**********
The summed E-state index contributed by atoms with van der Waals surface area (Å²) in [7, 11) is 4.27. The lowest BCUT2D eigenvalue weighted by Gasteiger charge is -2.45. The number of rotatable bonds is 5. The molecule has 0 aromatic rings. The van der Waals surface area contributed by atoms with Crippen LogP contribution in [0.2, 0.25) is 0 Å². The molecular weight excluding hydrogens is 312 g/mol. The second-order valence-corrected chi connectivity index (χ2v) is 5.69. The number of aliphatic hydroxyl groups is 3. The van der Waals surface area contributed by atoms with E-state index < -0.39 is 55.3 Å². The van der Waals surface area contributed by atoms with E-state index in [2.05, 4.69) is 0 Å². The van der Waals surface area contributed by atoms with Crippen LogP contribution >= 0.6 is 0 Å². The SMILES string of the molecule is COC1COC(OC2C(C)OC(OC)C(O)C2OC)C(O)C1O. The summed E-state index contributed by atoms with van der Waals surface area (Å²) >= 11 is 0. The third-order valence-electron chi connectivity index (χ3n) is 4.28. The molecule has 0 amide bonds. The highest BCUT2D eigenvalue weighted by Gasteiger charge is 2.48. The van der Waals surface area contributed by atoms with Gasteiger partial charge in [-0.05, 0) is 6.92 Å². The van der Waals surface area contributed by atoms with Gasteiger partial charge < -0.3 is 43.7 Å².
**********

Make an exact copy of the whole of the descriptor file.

The summed E-state index contributed by atoms with van der Waals surface area (Å²) in [7, 11) is 4.27. The lowest BCUT2D eigenvalue weighted by Gasteiger charge is -2.45. The number of rotatable bonds is 5. The molecule has 0 aromatic rings. The van der Waals surface area contributed by atoms with Crippen LogP contribution in [0.2, 0.25) is 0 Å². The molecular weight excluding hydrogens is 312 g/mol. The second-order valence-corrected chi connectivity index (χ2v) is 5.69. The number of aliphatic hydroxyl groups is 3. The van der Waals surface area contributed by atoms with E-state index < -0.39 is 55.3 Å². The van der Waals surface area contributed by atoms with E-state index in [2.05, 4.69) is 0 Å². The van der Waals surface area contributed by atoms with Crippen LogP contribution >= 0.6 is 0 Å². The SMILES string of the molecule is COC1COC(OC2C(C)OC(OC)C(O)C2OC)C(O)C1O. The summed E-state index contributed by atoms with van der Waals surface area (Å²) >= 11 is 0. The third-order valence-electron chi connectivity index (χ3n) is 4.28. The molecule has 0 amide bonds. The highest BCUT2D eigenvalue weighted by Gasteiger charge is 2.48. The van der Waals surface area contributed by atoms with Gasteiger partial charge in [-0.05, 0) is 6.92 Å². The van der Waals surface area contributed by atoms with Gasteiger partial charge < -0.3 is 43.7 Å².